Rouse in Profile: Stuart Adams
The ultimate team player who loves a challenge
Stuart’s story is closely linked to Rouse’s story: he was there in the early, heady days with Peter Rouse, the firm’s founder, and Rupert Ross Macdonald, now Chairman, taking risks, accepting challenges, and helping build the business. And he’s been there ever since, an important and valued member of the team. He’s always loved a challenge – and, despite his drive and personal ambition, he’s always seen himself as, first and foremost, a team player.
From an early age he was attracted to the Law because he’d been inspired by TV lawyers like Perry Mason. His aim was to be a trial lawyer, getting the good guy off and generally saving the world. Although the Perry Mason dream persisted, at university reality set in. He realised he would need money to go to bar school; even getting a training contract at a law firm had its difficulties. He saw friends with well-connected fathers getting training contracts at the big firms and doing interesting work; and others getting training contracts with High Street firms, doing wills and conveyancing. The latter was definitely not for him, so he decided to use his Law degree as an opening to something else. With good results, and people with law degrees in demand, he basically had the pick of jobs and chose a position at NatWest Bank, partly because it sounded interesting, but mostly because it was in London. He had been brought up in sleepy Norfolk and was keen to be in the big city.
After a couple of years there, however, he realised it wasn‘t for him. The work was not sufficiently stimulating or challenging - and he was still dreaming of the Bar. He decided to take the plunge and borrow the money necessary to qualify as a barrister, attending bar school for a year followed by a year of pupilage, working evenings and weekends at a petrol station to help make ends meet. Then one day, three months into his pupilage year, when, he says, things were not as exciting as he’d hoped, Geoffrey Hobbs, (now the eminent intellectual property QC), walked into his office looking for someone to take notes in a copyright case involving Alan Sugar’s company, Amstrad. Stuart knew nothing about IP at this stage, but quickly learned enough from Hobbs to be able to take a coherent note ... and loved it. The excitement continued as Hobbs was approaching the trial in the Jif Lemons case – which proved to be one of the leading cases on passing off. Stu was now hooked on IP!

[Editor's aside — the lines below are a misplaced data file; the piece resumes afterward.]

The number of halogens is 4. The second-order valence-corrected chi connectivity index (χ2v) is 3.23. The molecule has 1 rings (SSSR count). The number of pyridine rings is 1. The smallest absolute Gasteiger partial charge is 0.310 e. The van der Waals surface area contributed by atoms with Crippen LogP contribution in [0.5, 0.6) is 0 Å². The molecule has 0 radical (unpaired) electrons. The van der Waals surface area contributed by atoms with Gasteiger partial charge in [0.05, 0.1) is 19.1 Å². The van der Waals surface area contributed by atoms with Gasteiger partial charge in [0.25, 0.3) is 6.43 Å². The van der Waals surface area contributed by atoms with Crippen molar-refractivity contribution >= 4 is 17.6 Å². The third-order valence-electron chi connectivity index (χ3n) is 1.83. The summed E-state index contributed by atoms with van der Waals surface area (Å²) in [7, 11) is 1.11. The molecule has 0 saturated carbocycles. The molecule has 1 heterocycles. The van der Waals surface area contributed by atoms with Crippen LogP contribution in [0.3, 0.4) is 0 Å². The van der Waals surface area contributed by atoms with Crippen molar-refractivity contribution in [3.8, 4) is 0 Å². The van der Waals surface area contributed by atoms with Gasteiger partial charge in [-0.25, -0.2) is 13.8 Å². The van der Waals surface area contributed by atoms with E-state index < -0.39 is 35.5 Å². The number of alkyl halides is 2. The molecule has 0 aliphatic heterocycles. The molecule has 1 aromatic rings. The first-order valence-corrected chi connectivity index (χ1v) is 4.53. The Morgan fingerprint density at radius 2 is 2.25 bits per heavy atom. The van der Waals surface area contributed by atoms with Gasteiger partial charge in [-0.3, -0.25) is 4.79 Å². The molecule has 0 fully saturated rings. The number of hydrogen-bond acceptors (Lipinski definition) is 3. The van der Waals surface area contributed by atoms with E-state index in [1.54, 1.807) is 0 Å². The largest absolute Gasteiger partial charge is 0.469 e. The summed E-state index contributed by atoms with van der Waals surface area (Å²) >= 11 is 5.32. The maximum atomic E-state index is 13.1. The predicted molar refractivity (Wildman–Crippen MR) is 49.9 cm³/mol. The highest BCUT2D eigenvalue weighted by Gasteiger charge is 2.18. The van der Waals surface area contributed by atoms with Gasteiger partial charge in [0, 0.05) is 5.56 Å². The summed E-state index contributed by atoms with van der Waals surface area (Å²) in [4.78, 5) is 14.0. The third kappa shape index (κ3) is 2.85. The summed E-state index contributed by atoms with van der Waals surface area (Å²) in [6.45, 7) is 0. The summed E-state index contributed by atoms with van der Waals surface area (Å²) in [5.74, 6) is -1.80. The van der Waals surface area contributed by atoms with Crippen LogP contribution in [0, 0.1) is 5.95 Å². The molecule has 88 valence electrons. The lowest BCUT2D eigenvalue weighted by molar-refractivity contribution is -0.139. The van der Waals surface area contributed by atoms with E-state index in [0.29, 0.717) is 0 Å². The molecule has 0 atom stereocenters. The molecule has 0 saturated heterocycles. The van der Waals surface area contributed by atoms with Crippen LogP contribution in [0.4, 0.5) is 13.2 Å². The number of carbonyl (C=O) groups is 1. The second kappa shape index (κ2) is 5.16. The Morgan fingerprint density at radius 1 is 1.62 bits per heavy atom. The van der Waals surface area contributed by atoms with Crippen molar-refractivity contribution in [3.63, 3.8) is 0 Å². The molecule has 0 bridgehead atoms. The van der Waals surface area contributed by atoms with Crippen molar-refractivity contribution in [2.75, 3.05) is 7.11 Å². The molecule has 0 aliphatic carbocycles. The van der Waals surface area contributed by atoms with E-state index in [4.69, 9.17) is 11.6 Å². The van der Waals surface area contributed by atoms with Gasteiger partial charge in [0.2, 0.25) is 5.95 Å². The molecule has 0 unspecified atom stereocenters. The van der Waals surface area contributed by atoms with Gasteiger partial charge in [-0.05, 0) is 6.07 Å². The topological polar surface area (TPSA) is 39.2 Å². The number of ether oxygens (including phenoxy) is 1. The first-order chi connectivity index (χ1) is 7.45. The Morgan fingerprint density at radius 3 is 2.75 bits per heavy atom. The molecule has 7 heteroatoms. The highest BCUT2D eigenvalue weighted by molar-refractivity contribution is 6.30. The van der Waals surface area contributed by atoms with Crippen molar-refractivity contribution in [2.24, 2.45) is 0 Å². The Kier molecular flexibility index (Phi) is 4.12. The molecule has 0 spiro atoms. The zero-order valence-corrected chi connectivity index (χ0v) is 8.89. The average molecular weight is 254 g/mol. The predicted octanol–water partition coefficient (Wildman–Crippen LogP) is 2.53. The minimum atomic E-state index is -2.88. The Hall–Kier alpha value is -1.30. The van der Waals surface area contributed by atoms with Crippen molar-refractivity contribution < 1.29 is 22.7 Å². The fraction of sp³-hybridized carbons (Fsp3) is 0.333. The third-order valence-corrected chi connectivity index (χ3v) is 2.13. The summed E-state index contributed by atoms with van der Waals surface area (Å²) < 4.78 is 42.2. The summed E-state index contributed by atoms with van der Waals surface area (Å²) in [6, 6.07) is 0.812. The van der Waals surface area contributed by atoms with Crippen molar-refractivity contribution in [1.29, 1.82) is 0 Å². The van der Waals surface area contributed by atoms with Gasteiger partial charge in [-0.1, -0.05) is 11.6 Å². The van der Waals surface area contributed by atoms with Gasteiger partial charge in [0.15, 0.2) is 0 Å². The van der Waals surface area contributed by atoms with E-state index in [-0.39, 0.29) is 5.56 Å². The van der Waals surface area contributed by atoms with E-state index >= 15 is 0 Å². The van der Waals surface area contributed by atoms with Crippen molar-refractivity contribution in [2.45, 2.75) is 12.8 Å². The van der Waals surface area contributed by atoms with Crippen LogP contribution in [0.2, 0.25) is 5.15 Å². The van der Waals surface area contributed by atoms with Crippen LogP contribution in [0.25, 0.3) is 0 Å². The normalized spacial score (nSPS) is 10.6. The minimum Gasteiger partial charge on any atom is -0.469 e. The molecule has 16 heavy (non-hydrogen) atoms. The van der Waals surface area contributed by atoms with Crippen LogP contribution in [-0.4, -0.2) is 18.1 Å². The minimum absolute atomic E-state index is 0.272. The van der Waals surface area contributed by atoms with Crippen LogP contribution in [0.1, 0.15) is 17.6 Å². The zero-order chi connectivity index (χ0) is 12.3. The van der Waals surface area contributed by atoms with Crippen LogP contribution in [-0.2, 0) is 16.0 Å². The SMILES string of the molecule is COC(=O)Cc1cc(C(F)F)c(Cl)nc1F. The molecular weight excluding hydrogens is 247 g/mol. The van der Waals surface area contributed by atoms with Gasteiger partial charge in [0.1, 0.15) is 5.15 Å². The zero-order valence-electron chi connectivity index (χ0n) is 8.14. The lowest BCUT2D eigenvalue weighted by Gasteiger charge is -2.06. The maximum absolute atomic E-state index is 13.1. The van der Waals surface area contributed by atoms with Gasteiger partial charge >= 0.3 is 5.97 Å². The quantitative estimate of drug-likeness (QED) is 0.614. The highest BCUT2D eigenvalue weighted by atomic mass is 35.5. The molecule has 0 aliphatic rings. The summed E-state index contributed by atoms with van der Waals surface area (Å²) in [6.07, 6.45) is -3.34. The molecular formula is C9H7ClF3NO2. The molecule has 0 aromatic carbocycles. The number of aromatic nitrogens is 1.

Although hooked on IP, it turned out he wasn’t hooked on the Bar. He felt he didn’t fit. He wanted to work as part of a team and the bar is much more like being a sole practitioner. So he began to think about working in-house as an IP lawyer. In February 1987, he saw an advertisement in The Times for a “Trade Mark Executive” with pharmaceuticals company, Wellcome. It sounded just the thing – even though he didn’t really feel qualified for the job. He now says he thinks he got an interview for two reasons: first, he had Geoffrey Hobbs’ name on his CV; secondly, he was, at the time, living in the town in which his future boss had lived when first married.
Whatever the reason, he got the job and soon after found himself sharing an office with Rupert, doing a range of interesting trade mark and anti-counterfeiting work, particularly in developing countries like Nigeria, Indonesia and India. The anti-counterfeiting work was particularly exciting and in Asia he was working with Peter Rouse, then a partner in the region with Baker McKenzie. In 1990 Peter returned to London to start Rouse & Co, an anti-counterfeiting business, and as soon as the practice started to grow, he turned to Rupert and Stuart. They were just the sort of people he wanted to join the firm: young, energetic, up for a challenge, and with lots of hands-on anti-counterfeiting experience. Stuart says “Peter was inspirational. We both wanted to join him, but Peter only needed one of us. Moving from the security of Wellcome to a one man start up in Docklands was a huge risk. I had a wife and child to support and needed to be cautious. Rupert, on the other hand, was foot loose and fancy free. So we made a pact that he would go and if it worked out (and Peter would still have me) I would join later”.